I have a new job! I will soon be working for the Contra Costa County Health Department. Leaving is a bittersweet thing. I loved my coworkers and what I actually did in my old job. However, this new position will have a much more manageable pace (I switched tasks approximately every 3 minutes at my former position- not kidding, I timed it once) and is much more in line with my training in and passion for public health and reducing racial and ethnic health disparities.
For my beloved colleagues and associates far and wide who may be reading this and may not know I've moved on, don't be strangers. My personal email is firstname.lastname@example.org.
We just keep getting great support and love and we totally need it. I start my new job Dec 1st, so Laura really just has a week to work out the routine before she's on her own to get his meds in, keep his feedings on schedule, and figure out how to get out of the house with all of this stuff. It's the level of detail that other folks can't really help with. We're trying to figure out what we really need help with since our beloved folks keep offering. One of the big ones is probably just to come by the house and *be* with her while she's doing all this. It was easy in the hospital to forget that there were always an extra set of eyes, ears, and hands when we needed them. We are also missing the social time and just the feeling that we aren't alone, from the hospital.
We both have been talking about what this all means long term.
We are applying for disability benefits for our baby.
We have a severely disabled child.
Our kid is special needs.
One part of me really wants to reject these labels and just think about this as a temporary thing and just think about Simon, not about how he will or won't fit into all these systems that make up the world. But then I have to remember that he really is ill and there are some programs and systems in place to help families like us. And we're going to need that help.
One of the things that is hard is that a few of folks have said things like, "Oh great! They're out of the hospital. Phew". I always feel like "Debbie Downer" when I have to set them straight and explain that it will be years (at least 2, I think) until we know if Simon will a) continue to stay alive b) get any better and how much better or c) stay as impaired as he is right now. He's out of the hospital and he's not quite sick enough to be in the ICU but he's still really, really sick. When we went to our pediatrician appointment today for a (ha ha) "well" check up and listed all the meds he's on, she was a little shaken. It's times like that I really get it.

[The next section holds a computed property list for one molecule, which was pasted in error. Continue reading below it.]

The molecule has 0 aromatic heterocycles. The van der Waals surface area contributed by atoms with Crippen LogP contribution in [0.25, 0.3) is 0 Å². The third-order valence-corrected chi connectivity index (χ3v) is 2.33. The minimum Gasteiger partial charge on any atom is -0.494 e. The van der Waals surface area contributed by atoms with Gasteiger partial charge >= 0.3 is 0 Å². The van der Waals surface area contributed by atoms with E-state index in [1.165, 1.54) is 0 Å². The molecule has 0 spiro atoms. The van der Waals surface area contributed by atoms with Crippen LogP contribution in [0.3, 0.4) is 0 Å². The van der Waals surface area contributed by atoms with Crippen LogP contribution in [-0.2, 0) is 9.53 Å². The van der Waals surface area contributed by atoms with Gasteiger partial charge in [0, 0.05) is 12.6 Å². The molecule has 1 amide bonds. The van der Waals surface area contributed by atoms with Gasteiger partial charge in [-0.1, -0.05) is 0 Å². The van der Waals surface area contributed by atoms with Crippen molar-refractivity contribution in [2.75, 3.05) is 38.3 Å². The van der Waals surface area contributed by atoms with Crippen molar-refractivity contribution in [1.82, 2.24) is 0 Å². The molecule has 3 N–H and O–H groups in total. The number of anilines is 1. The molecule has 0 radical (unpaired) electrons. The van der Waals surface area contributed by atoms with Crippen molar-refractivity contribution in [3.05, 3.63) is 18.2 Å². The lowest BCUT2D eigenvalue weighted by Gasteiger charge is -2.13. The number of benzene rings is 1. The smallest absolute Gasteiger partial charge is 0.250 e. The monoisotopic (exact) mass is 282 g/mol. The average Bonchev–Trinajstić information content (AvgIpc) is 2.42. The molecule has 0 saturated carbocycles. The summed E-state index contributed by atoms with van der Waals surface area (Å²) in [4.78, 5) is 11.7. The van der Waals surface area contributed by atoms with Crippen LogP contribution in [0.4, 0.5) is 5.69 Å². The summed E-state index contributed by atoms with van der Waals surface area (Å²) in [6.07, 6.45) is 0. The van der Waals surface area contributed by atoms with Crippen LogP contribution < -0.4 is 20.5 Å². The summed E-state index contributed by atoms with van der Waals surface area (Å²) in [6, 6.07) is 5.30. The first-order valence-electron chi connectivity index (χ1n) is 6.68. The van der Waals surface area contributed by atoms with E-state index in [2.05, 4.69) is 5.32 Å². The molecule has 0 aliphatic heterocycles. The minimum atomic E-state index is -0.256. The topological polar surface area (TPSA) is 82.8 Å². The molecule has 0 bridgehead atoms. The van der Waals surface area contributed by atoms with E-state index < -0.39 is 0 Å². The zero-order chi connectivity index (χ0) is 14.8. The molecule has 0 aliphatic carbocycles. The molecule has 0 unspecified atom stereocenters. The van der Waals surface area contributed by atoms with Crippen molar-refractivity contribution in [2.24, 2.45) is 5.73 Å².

Laura today said, "Sometimes I forget that I have to treat him like he's an invalid and not push him too much". He IS. This is sort of the classic invalid illness, right? Pale, clammy, needs to rest all the time, sort of skinny, can't do anything like normal kids, etc. It's so cliche and so goes against my deeply ingrained "tough it out, it's not that bad" thing with illness. Right now and maybe not ever, we can't push him. We can't let him get really frustrated trying to roll over or learn to do something new or his heart gets too stressed. We have to treat him with kid gloves a little bit and it's so ironic. I really wanted to be one of those Moms who could be the safe landing pad for a big boo boo but who would not make a big deal out of bumps and bruises. It's going to be a very tight channel between real concern for his health and letting him take the chances he needs to take to be a well adjusted kid.
We go to Cardiology Clinic tomorrow. Hopefully that will be uneventful and just a nice reunion with folks. Probably some lab draws, maybe an Echo. Who knows what else. It really is a gift to go to this first series of appointments as a whole family so Laura doesn't have to feel like she's navigating this whole thing by herself.
P.S. Thank you to the muffin fairy who dropped off Banana Nut muffins today! Who are you?
As for what folks can do now that we are "out". Pretty much the same thing as before. Just show up as you can. Food is great, visits are great, offers for things are great whether or not we accept them (always greatly appreciated though). Oddly, nothing has really changed healthwise for Simon except for his location. That, and his increased love for bathing...check him out.
"yee haw, living large"
"Wait, what do you mean Carol's not coming to bathe me?!"
For us, a lot has changed.
One step at time.